My door prize was a Hobbs Tuscany Collection Quilt Batt. This batt is a blend of cotton and wool. I was excited because I had wanted to try quilting with a wool batt and now I have the opportunity to try it out! Also included were a package of ColorWorks Microchips by Northcott Fabrics and a couple of fat quaters that coordinate with the Color Works soids.
The weekend ended with a few projects completed and many begun. New friendships were formed and the desire to repeat this experience again!
Thanks to Kristyn of the London Modern Quilt Guild and Becky and Andrea of the Toronto Modern Quilt Guild for organizing and hosting this great quilting retreat. To see more photos of the event check out #swomodquiltretreat2016.
I have a fabric challenge that I signed up for and am committed to having a finished piece by the end of November. I had a couple of ideas for the quilt but I haven’t narrowed down the concept so that I can begin.
One of my ideas is to use the log cabin block, another is to base the quilt on architecture.
Looking back at some photos taken on vacation last year may provide the spark that I need.
Tumbling blocks, rail fence, hexagons, attic windows, these are just a few of the patterns I see.
Inspiration is all around us, we just have to look for it.
The Toronto Modern Quilt Guild doesn’t meet during the summer months, but to keep us active our Presidents have organized a Postcard Swap. Interested members of the guild have signed up to make and receive up to three postcards. This is a casual no stress activity with no themes or restrictions, we could do whatever made us happy. I signed up to make three postcards and will receive three in return.
The postcards only need to be received before August 31st and the participants are asked to bring in the postcards they will receive to the meeting in September.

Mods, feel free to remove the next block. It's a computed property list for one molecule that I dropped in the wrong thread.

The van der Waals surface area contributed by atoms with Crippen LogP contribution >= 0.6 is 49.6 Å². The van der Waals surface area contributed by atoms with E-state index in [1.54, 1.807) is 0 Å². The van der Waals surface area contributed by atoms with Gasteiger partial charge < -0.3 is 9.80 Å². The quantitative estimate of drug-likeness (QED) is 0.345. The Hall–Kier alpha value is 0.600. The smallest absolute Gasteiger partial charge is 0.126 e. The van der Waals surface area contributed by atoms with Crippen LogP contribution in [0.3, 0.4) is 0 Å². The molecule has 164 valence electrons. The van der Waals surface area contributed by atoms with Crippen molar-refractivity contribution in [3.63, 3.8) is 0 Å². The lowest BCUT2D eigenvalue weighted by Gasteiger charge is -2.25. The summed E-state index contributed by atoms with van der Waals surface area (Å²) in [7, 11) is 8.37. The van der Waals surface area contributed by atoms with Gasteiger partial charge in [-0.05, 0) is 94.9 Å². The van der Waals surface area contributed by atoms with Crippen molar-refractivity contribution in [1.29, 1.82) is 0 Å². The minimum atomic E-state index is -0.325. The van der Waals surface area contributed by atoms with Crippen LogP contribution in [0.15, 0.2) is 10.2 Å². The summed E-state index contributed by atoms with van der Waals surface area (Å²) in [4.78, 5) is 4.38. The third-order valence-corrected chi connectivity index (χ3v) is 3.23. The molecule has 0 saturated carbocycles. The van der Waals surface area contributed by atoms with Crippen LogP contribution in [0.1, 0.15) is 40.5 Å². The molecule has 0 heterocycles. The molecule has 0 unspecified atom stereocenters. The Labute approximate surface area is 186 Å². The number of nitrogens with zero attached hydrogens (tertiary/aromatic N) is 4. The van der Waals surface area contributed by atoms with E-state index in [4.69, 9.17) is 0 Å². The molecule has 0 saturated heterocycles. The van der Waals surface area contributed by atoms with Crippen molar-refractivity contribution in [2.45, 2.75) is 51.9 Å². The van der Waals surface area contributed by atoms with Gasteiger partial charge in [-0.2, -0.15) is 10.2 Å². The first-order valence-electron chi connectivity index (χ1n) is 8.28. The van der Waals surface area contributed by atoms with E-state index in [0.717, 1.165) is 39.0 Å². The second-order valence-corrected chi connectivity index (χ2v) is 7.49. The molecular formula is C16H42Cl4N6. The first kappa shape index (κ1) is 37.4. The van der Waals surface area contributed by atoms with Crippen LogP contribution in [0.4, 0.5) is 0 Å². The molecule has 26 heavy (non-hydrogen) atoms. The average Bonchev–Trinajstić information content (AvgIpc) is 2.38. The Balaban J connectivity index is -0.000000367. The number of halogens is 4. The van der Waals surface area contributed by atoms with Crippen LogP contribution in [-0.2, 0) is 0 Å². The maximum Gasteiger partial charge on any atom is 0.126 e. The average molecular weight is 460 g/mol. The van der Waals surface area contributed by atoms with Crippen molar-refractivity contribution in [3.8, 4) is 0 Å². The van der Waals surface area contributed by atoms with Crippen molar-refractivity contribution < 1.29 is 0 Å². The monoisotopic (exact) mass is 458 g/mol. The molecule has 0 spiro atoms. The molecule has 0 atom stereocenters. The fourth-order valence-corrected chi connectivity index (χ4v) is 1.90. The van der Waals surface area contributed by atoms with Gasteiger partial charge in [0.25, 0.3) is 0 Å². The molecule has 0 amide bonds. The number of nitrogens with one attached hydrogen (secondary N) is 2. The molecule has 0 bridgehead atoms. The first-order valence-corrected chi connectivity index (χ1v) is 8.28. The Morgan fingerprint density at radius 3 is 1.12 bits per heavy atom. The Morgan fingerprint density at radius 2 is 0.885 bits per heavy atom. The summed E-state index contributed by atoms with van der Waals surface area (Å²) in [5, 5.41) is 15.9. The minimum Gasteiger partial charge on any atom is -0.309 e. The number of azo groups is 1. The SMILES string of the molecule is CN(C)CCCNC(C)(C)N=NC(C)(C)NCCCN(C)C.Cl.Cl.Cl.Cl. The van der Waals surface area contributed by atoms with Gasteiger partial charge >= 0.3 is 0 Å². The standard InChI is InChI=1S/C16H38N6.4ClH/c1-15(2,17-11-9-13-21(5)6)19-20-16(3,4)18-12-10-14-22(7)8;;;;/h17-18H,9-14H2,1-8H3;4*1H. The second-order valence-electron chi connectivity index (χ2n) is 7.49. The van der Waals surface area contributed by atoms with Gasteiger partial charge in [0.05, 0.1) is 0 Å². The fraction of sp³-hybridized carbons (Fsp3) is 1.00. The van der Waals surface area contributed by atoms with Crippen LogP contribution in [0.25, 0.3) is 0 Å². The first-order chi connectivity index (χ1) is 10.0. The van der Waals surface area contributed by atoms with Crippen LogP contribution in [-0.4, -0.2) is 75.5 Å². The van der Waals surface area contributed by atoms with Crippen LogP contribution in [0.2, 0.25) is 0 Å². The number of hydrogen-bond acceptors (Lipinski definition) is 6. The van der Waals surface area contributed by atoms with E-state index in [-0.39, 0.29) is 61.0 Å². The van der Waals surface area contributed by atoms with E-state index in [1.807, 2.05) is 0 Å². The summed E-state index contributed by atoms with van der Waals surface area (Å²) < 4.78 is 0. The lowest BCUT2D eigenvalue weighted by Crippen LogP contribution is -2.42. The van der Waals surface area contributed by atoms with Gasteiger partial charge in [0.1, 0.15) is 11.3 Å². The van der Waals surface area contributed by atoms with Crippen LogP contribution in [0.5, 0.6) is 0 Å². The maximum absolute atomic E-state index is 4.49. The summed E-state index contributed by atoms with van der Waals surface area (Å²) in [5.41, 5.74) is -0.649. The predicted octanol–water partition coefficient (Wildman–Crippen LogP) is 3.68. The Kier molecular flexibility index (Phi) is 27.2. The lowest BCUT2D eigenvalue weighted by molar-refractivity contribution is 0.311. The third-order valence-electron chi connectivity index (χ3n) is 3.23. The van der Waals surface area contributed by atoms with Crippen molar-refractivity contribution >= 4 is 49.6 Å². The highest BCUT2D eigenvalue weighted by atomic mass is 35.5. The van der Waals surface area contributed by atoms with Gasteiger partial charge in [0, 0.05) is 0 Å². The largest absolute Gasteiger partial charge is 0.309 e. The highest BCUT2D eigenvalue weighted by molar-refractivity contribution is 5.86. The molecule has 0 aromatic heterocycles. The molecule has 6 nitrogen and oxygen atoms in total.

Once the pieces were fused, I began to add detail with embroidery. I enjoyed this part of the process much more than I expected to. I used embroidery floss and perle cotton, including some I hand dyed! To finish this little flower garden, I embroidered my initials, added a tiny bumble bee and satin stitched the edges with a variegated thread.
I will be posting photos of the other two postcards I made for the swap in the next couple of weeks. Stay tuned!
I was the facilitator for the May meeting of the Toronto Modern Quilt Guild. One of our new members, Emily, was interested in how to piece curved seams. So, I demonstrated curved piecing – full circles, quarter circles and my favourite – wonky circles. I used Petal Pinwheels fabric from Michael Miller. These are the six fabrics that Michael Miller donated to the 4th annual MQG member’s fabric challenge. I added the Kona solid in green from my stash.
Five tips for successful curved piecing:
Cut your pieces out exactly!
Stitch a precise quarter in seam (a 1/4 inch pressure foot helps!)
Focus only on stitching the half inch or so of the seam in front of your pressure foot
Reduce the length of your stitches
Match the edges accurately at the beginning of the block
When sewing curves, you will need to stitch slowly, sew a few stitches, stop, pivot to readjust the curve, continue sewing a few stitches, stop, and pivot and so on. You are only looking at about 1/2 an inch in front of the pressure foot and in smaller circles, this might only be 1/4 inch or so in front of the foot. Sewing curved seams is not like sewing straight seams where you can quickly sew through piles of blocks in an assembly line. Stitching curves requires focus and time.